The Sydney Morning Herald reports…
“In an all-Christian edition of Q&A, Australian Christian Lobby leader Lyle Shelton was confronted over a visiting American ally accused of equating gay rights with the rise of the Nazis in a panel debate that traversed everything from indigenous disadvantage to terrorism.
Mr Shelton, appearing on the program’s panel for the second time in eight weeks, was confronted by an audience questioner over his support for visiting Christian author and broadcaster Eric Metaxas and the American’s apparent comparison of gay advancement with the failure of churches to oppose the rise of the Nazis. “Do you think these comments are acceptable in a tolerant society such as ours, and are similar comments what we have to look forward to in an upcoming plebiscite debate on same-sex marriage?” audience member Daniel Comensoli asked.
Mr Shelton said Metaxas, the ACL’s guest for its national conference, had been taken out of context. But he added that in modern debates, he agreed with the American “in terms of the church being silent about certain cultural trends and going along with things which are contrary to the teachings of the church, whether it’s on marriage or something like that”.
“That’s the context with which Eric was making that point and I think it’s a good point because I’m very concerned that the church isn’t speaking up enough on this issue, because it’s a big social justice issue, it’s a big public policy issue and it has implications for the future of society, freedom of speech, freedom of conscience and particularly for the freedom of children to be allowed wherever possible to know their mother and father and this is the sort of public policy that will change that.”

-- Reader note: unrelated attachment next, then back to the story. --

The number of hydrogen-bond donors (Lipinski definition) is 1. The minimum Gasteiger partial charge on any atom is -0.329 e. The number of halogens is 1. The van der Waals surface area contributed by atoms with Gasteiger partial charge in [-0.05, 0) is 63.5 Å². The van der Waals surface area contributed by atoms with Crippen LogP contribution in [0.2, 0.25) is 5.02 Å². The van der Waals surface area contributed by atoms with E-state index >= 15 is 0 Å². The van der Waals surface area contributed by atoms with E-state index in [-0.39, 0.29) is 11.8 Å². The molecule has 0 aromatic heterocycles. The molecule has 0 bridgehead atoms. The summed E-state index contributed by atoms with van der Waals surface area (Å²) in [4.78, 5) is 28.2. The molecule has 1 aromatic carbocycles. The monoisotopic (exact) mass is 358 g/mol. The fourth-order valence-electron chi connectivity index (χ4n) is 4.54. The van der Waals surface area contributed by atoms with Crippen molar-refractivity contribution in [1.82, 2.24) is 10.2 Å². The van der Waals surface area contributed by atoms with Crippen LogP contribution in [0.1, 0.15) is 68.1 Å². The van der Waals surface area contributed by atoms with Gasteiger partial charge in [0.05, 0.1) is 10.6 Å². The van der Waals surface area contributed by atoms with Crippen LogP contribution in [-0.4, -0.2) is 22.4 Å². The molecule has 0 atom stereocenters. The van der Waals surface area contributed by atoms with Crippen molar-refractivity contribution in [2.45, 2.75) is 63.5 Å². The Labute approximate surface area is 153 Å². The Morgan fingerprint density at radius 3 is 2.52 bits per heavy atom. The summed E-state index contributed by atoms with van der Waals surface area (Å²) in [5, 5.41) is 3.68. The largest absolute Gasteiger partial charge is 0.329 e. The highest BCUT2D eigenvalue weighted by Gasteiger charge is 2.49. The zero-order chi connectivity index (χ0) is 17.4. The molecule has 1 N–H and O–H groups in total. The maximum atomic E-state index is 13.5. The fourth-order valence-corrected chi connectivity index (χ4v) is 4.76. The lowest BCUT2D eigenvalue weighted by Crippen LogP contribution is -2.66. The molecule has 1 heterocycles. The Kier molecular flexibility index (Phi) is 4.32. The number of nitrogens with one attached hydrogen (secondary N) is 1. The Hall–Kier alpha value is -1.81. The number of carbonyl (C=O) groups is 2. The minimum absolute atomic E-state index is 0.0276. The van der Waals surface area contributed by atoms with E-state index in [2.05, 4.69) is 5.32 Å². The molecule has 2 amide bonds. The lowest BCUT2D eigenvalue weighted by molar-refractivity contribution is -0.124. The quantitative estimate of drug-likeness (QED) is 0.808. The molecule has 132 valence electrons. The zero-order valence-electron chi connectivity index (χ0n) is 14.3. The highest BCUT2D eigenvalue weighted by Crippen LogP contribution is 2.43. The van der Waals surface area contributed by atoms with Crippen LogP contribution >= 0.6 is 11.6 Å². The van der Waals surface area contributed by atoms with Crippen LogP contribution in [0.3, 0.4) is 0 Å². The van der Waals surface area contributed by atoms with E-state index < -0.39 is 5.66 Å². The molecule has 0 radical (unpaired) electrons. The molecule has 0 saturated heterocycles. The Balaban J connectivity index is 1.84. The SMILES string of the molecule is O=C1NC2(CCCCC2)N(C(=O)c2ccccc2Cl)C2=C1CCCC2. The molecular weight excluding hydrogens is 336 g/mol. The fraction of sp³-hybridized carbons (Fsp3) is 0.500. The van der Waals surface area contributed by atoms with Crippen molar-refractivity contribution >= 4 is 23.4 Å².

Of Metaxas, whose final Australian appearance on his “Fearless” tour is at Scots Church in Melbourne on Wednesday April 27, Mr Sheldon said: “There’s not an anti-gay bone in his body. He’s not anti anyone. He’s a lovely man but he believes marriage is between a man and a woman.”
Fellow panellist Julie McCrossin rebuked Mr Shelton in response: “I do feel it’s introducing to the Australian conversation an intensity and a savagery that is not normally part of our pluralistic society. As we move forward towards this question of whether we have equality under the Marriage Act or not, we don’t want to descend into this kind of brutality.”